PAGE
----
I’m just testing a new Lenovo laptop with an AMD processor, NVidia 3050 graphics and Windows 11. DeepPrime and DeepPrime XD are both failing very badly in PhotoLab Elite 6.1, producing terrible images covered with color noise. DX is much worse, but it’s also happening on regular DeepPrime.
I’ve tested this with RAF raw files from both a Fuji XH2 and DNG raw files from a Ricoh GR III, so it doesn’t appear to be related to specific raw file types.
Is this a known problem with this processor/GPU combination? I can still return the computer if it is an issue.
You should first try to process the same images (combination of .RAW and .DOP you have used on your new computer) on a different machine to see if the results are the same. If yes, the problem is in your settings, not the computer. If results are different, first try to deactivate the “use GPU acceleration” option.
@Khoji I have a 5600G with a 3060 and an old i7 4790K with a 1050Ti so please post an image and a DOP (and an exported JPG etc. if you wish) and I can run it through my systems and we can see exactly what happens!?
Thanks, but I solved it by switching to the NVidia Studio drivers and applying the “optimization” in the NVidia console. At least, it appears to be working OK now.
Thanks for the tips. However, I think found the solution: The new computer was set up with the Game Ready NVidia drivers. I switched to the Studio drivers and also selected the Optimize tool for PhotoLab in the NVidia dashboard. This appears to have fixed the problem.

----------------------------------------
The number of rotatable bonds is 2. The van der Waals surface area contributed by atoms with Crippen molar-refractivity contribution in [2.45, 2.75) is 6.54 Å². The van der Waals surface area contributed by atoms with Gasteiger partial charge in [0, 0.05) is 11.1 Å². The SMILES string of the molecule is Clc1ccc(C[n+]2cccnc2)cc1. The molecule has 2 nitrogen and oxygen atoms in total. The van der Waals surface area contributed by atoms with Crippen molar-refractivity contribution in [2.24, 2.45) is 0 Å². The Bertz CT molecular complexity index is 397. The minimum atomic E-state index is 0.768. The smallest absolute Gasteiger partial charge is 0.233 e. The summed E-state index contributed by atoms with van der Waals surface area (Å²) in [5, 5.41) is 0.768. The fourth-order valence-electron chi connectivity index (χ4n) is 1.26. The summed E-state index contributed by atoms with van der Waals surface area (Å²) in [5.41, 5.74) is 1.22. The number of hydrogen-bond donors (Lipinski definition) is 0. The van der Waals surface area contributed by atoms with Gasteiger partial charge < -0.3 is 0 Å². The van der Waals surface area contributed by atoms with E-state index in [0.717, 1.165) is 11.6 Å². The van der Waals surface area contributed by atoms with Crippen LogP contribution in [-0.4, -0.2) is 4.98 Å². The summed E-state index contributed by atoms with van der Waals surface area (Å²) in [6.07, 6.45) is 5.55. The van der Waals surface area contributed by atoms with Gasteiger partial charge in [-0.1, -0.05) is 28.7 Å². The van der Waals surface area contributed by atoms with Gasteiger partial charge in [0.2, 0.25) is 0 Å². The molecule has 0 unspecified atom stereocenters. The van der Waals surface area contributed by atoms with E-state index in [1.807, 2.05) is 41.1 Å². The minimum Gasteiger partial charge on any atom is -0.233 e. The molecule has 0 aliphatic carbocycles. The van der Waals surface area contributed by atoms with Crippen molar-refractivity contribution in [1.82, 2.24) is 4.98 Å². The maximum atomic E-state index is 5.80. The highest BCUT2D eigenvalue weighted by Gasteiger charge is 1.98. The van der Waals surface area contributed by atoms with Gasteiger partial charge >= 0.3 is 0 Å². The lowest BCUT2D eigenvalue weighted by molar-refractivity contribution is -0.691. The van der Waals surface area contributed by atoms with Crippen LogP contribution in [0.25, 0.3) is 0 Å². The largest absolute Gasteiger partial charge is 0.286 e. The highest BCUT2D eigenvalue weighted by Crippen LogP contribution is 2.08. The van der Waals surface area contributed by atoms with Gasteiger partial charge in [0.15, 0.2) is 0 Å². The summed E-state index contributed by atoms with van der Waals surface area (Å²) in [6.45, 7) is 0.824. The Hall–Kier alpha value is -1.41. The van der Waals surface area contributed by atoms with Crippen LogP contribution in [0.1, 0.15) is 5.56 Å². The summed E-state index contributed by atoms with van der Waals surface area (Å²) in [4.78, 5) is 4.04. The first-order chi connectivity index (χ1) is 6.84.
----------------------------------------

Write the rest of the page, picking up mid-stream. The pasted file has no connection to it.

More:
Is the Studio driver the same version of the Game Ready driver? Or did you install a newer driver? So the change was not just from Game Ready to Studio but you also installed a new (i.e. the latest) driver.
Would be interesting to know if the same problem occurs with the latest Game Ready drivers.
If you intend to use your station “seriously” you should install studio drivers. Those drivers are tested for professional use and are the most likely to provide a stable and without glitch solution.
The difference between the Game Ready driver and Studio drivers is that the Studio drivers are the more stable drivers (stability over performance) and are tested against a lot of professional applications. If content creation is your primary use, you should install studio drivers.
However, the Game Ready drivers should works as well. If you’re a gamer, the Game Ready drivers will give you quite a performance boost on FPS and 1% low FPS.
That being said, as casual gamer I use the latest Game Ready driver and they work fine. But I’m using a current gen RTX 4070, that could make a difference.
You could also be involved in, for example, game development and have both installed to switch between the two.
The Game Ready drivers also don’t provide any significant FPS boost in games from what I have experienced and read. Just if something is fixed for a very new AAA game, it will be in the Game Ready drivers first. Same thing with productivity tools - but the Studio driver gets fixed first.
For my part I now only play games (when I do) that are few years old, making the decision to use the Studio driver very simple.
There was also a time before the 10xx series from nvidia, when the cards targeting gamers could not use the Studio drivers but already greatly enhanced productivity.